Leadership in action

19 April 2021

By HELEN HULL

International Women’s Day in 2021 celebrates the tremendous efforts by female leaders around the world in shaping a more equal future. We asked some of our industry’s most inspirational women to share their views about stepping up and how they’ve embraced their role as leaders.

As Managing Director of Laing+Simmons and only the second woman to be appointed as REINSW President, Leanne Pilkington knows what it takes to be a strong leader and role model.

“Whether male or female, leaders need to be good listeners, ask great questions, have empathy and lead by example,” she said. “Good leaders are people who demonstrate their willingness to help others climb the career ladder. And having women in leadership roles is important for diversity, because it enables everyone to learn from each other.

“I believe that you lead by behaviour. It’s the things that you do when you don’t realise people are watching that demonstrate character and leadership.”

Central to Leanne’s leadership style is that she always does what she says she’s going to do and is available whenever her team need her for advice and support.

“It’s a key value for me,” she said. “If someone is uncomfortable doing something, I do it with them. I do what’s necessary and I’m prepared to have the difficult conversations with team members. It’s essential to also be supportive of your team and don’t let anyone speak badly of them.

“Importantly, I don’t micromanage my team at all. Rather, I manage outcomes. I’m always available, so if someone is struggling with something, all they have to do is ask. My approach is that if something goes wrong, the first thing they should do is call me and offer some solutions, and then we can fix the problem.

“My leadership style is collaborative and direct – and I like to have fun! I take what I do seriously, but I don’t take myself seriously, and I feel that this makes me very approachable.”

Leanne believes that sometimes women can care too much about what people think of them.

“Some women who aspire to leadership roles suffer from imposter syndrome,” she said. “That voice in your head that can be constantly questioning and second guessing when it comes to hard decisions. But, as a leader, you have to make hard – and sometimes unpopular – decisions.

“You have to believe in yourself.”

“My leadership style is collaborative and direct – and I like to have fun! I take what I do seriously, but I don’t take myself seriously, and I feel that this makes me very approachable.”

Leah Jay, Founder and Director of her namesake property management agency Leah Jay, points to approachability as a key leadership attribute, adding that she’s learnt that she has to be prepared to let people see her foibles and inner self.

“For me, this has allowed people to feel more comfortable with me and share what’s on their mind,” she said. “I believe that leaders need to be genuine and vulnerable. If you want someone to give of themselves and follow your lead, then you need to be as open as possible and always mean what you say.

“Resilience is also important, because you need to be able to endure, keep fronting up to lead the way, and maintain the focus needed to push through adversity.”

Leah said that there are many women who are natural leaders, but are not ‘alphas’ in the traditional sense and therefore tend to be overlooked.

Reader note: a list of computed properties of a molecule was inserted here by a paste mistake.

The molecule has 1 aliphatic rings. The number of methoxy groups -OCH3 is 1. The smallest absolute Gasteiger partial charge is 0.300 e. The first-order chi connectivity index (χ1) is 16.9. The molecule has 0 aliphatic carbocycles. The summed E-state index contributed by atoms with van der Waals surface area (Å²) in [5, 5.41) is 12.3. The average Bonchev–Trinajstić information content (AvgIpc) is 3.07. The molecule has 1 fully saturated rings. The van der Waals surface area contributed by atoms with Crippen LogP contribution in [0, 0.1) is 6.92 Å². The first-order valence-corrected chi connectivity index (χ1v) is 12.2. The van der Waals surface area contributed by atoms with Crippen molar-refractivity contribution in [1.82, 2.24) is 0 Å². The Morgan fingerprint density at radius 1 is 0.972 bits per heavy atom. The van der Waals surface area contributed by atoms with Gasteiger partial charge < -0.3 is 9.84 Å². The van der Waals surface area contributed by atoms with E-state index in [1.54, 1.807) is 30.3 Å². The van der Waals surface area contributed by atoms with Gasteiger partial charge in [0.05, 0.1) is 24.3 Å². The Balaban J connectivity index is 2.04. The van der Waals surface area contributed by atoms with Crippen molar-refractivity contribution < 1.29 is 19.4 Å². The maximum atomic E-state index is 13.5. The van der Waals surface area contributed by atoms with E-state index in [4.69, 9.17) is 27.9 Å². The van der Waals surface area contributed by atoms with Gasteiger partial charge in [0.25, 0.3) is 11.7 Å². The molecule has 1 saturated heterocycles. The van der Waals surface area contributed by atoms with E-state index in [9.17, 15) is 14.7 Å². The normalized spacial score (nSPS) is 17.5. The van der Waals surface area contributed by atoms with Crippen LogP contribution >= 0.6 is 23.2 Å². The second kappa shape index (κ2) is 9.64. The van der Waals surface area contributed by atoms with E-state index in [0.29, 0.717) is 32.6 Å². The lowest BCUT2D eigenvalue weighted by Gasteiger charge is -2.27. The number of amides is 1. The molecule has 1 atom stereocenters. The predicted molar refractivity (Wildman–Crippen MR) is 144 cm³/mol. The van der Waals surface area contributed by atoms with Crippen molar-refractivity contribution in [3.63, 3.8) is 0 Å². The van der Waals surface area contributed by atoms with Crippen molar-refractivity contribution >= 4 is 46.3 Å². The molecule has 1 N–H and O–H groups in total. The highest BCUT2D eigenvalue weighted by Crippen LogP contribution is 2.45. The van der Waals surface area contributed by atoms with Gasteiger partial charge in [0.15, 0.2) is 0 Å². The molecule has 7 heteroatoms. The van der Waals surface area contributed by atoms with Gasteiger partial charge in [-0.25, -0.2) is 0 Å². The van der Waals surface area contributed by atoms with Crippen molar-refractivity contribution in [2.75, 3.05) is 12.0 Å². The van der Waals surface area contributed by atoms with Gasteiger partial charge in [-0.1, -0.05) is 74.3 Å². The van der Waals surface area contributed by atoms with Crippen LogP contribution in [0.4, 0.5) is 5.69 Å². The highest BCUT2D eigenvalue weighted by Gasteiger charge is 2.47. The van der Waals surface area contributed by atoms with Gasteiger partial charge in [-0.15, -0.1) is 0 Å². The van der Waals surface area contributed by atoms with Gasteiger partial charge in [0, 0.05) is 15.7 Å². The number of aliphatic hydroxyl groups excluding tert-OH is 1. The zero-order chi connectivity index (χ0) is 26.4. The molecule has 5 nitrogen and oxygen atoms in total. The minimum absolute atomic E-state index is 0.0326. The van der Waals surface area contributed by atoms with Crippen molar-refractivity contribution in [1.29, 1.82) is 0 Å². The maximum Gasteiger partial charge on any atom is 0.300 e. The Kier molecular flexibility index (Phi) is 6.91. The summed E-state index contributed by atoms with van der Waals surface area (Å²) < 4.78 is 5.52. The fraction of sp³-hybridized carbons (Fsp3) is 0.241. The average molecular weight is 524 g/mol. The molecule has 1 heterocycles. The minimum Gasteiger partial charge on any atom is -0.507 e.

“As in other sectors, bias creates blind spots in the real estate industry,” she said. “However, we can encourage more women to take on leadership roles by supporting those who bring different styles of leadership to the table.”

According to Leah, natural leaders will often automatically rise to the top, however it’s also important to identify those who share our values and show potential.

“By providing mentorship and guidance, others come to the fore,” she said. “We need to identify people with the necessary traits and ensure they have the opportunity to progress. They must be given responsibility and support in equal measures.

“People at all levels can lead by example. Consistently living out the values and principles of the business is a great start. Being there for others, volunteering to take on difficult tasks, putting aside your own goals to help someone else achieve theirs – that’s leadership in action.”

Like any industry, Leah believes the real estate industry has good and bad leaders.

“Overall, though, we’ve made good progress,” she said. “My sense is that, comparatively, the real estate industry is not on the lower rungs in terms of leadership standards, but there’s still a long way to go. And moving towards equality in leadership will only be beneficial – not only for the real estate industry itself, but also our wider society.”

“Being there for others, volunteering to take on difficult tasks, putting aside your own goals to help someone else achieve theirs – that’s leadership in action.”

Lisa Novak, Sales Agent at Novak Properties, said there’s a difference between people who are ordinary and people who are extraordinary.

“It’s the people who roll their sleeves up and continually help others who are the ones who stand out. I’m always saying to my team ‘just turn up and work hard’.”

According to Lisa, innovation is central to good leadership.

“The industry was stuck in a time warp for a long time and we need to make sure we’re keeping up with society and their needs and demands,” she said. “We should be continually innovating and listening to what people want. People want pioneers who think outside the square.

“Many agents like to sit within their comfort zone, but we need to ensure that what’s happening on the outside of the industry is also happening on the inside.”

According to Lisa, being a woman has helped her in her real estate career.